Here we see Charlotte Mason making several points:

  1. Children need quantity, quality, and variety of books
  2. Choosing the right book is a delicate and difficult task
  3. One child may love a book, while another may not love that same title
  4. Even after 50 years, the PNEU made mistakes when choosing the difficulty level of a book.
  5. The “rightness” of a book wasn’t made evident until the end of term examinations. Was the child able to answer the exam questions in a thorough manner?
  6. The determination of the appropriateness of a book can’t be judged based on whether the child likes the book or not.

If your child is finding a book difficult to read or comprehend, there are things you can do to help as they work through it. For example, shortening the reading assignment so they have less to process through each reading session. Asking for narration after every page instead of at the end of each chapter allows them to work through smaller chunks, giving them confidence for the next page. By becoming your child’s coach and working through the book alongside them, you can see how and where they are struggling so you can meet them there. 

As a parent, you must go through a process of realization about living books and how much cognitive muscle it takes to read them. Start small and add more just like you would do in the weight room. Show extra empathy while expressing confidence in your child’s ability, because stretching can be uncomfortable and the resistance isn’t personal. Just as being in the gym with a personal trainer, their job is to help you push through the discomfort. They don’t take it personally when you complain and resist taking it to the next level. As a homeschooling parent, it is important to help them in the same way.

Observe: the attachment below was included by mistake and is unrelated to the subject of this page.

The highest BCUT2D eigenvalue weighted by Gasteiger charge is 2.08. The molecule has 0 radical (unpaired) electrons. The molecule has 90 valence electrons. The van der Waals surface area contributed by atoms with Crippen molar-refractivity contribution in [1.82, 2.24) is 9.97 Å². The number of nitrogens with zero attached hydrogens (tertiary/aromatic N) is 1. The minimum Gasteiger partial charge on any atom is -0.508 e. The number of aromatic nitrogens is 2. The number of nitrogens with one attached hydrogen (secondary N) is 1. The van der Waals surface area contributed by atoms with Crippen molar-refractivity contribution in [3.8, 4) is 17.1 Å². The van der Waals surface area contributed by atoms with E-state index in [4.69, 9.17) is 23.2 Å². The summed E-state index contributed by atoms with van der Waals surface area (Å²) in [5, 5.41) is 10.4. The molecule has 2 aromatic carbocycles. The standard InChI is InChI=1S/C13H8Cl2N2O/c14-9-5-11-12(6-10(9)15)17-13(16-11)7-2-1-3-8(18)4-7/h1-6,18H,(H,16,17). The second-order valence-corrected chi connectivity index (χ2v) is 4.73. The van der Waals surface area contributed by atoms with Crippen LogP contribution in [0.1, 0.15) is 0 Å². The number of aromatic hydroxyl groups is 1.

Another way you can help your children is to resist resorting to textbooks. Textbooks are easier to understand. Predigested food is given to baby birds, but as the bird matures they need to hunt for their own food. Trust your child to do the work of their self-education. Their self-education depends on you building in the habit of attention, for you and your children. 

As you prepare for the lesson, pre-read/skim and build interest for the lesson by discussing some of the things your child will read and learn about. This will help them go into the lesson with less resistance as they are already interested in the content. Another way to gain interest is by allowing them to act out, draw, or give an oral narration when the text is difficult as they build the comprehension muscle. This will allow the ability for those narration skills to be built. 

Allow older students to underline, mark difficult words, make outlines, and find other ways to understand more challenging material. Find tools and strategies that work for each individual student, and teach them how to use them effectively. 

Last but not not least, do not fear the audio book! When your student is struggling with comprehension with reading, the audio book can allow them to process differently and take notes as they listen. 

When approaching perceived difficulties or lack of interest with living books, do not be quick to substitute easier, more interesting books because your children ask you to. Remember that they are capable of more than they believe, and it is not only acceptable, but necessary to push them into places that are uncomfortable in order to develop skills that will benefit them in their lives.